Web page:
I tend to lean towards recipes that focus on fresh, higher quality ingredients, with not too much fan fare. Quality over quantity = easy (for me) weeknight meals!

After the beans are chilled, you gotta go one step further and remove the skins. I found that pinching the end off let me squeeze the beans right out of the skin.

Again, use the tunes if the tedium gets too real!

Don’t add these to the sauce until you’re ready to put the whole shebang together.

That green is gonna look fantastic in the pasta!

Cook your pasta as you usually do. Personally, I’m an al dente kinda lady, but you let those noodles go as long as you like!

When the pasta is ready, drain it, but save some water for the sauce. Toss the pasta into the olive oil mixture and stir to coat all the noodles. Add pasta water if you need more coat-age.

Grate a generous heap of Romano on top, salt and pepper to taste. And now, you guessed it, toss in those favas! Buono appetito!

It was a very tasty meal, and pretty easy on a weeknight :). I added a few other odds and ends that I needed to use up - some ground beef, green onions, and some tomatoes. Oh, and ravioli because, well, they’re delicious.

A recap in case my whimsy above was less than amusing:

Note: If you have 1 pair of hands, the meal should take about 30-40 minutes to make. If you have more than 1 pair of hands, it should take fewer minutes, depending on the skill level of those extra hands ;)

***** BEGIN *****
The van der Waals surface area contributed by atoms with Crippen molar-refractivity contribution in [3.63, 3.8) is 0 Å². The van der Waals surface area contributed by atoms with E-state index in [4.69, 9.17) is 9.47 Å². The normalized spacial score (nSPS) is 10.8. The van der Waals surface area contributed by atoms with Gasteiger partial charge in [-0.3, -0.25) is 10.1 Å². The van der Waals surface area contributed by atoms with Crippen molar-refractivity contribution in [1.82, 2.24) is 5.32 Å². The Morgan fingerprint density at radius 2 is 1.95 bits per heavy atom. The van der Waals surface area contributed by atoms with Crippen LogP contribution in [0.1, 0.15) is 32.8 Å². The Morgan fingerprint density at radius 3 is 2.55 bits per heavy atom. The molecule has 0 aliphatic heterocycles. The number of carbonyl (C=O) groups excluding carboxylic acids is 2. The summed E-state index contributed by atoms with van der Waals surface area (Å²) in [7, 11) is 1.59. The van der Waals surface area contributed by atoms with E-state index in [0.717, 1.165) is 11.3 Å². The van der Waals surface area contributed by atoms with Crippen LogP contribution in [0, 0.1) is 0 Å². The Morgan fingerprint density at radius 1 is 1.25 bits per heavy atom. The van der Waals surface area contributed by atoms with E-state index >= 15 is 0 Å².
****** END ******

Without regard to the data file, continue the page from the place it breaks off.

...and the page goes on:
2 pounds fava beans in the pod

3-4 Tbsp extra virgin olive oil

4-8 cloves garlic, finely chopped

1/2 yellow onion, chopped

4-5 sprigs fresh, flat leaf parsley, finely chopped

1 medium lemon, zested and juiced

1/2 lb pasta

1/4 - 1/3 cup grated Romano cheese

Salt & pepper to taste

Optional: chopped green onions, ground beef, sliced tomatoes, ravioli

  1. Shell fava beans.

  2. In a medium sauce pan, boil 6-8 qrts water. Toss in shelled beans and let boil 1 minute. Remove with slotted spoon and immediately place in ice bath. Save boiling water for pasta.

  3. In a large skillet, heat olive oil on medium. Toss in chopped onions and garlic and stir occasionally until soft. Add parsley, lemon zest and juice and stir to combine. If using meat, add to sauce at this point and cook to brown. Turn heat to medium-low and let meld.

  4. Add pasta to boiling water and cook as directed.

  5. When cooked to your liking, remove pasta with slotted spoon and add to sauce. Stir to coat and add pasta water as needed.

  6. Salt and pepper to taste and toss in cooked fava beans. Add optional ingredients and toss all together.

  7. Serve with more grated Romano.


If you want to learn more about how to grow food, head over to City Farm SLO’s website and find out about their volunteer days! And, if you know a farmer who is interested in participating in Farm to School, send us their information and our Coordinator will contact them!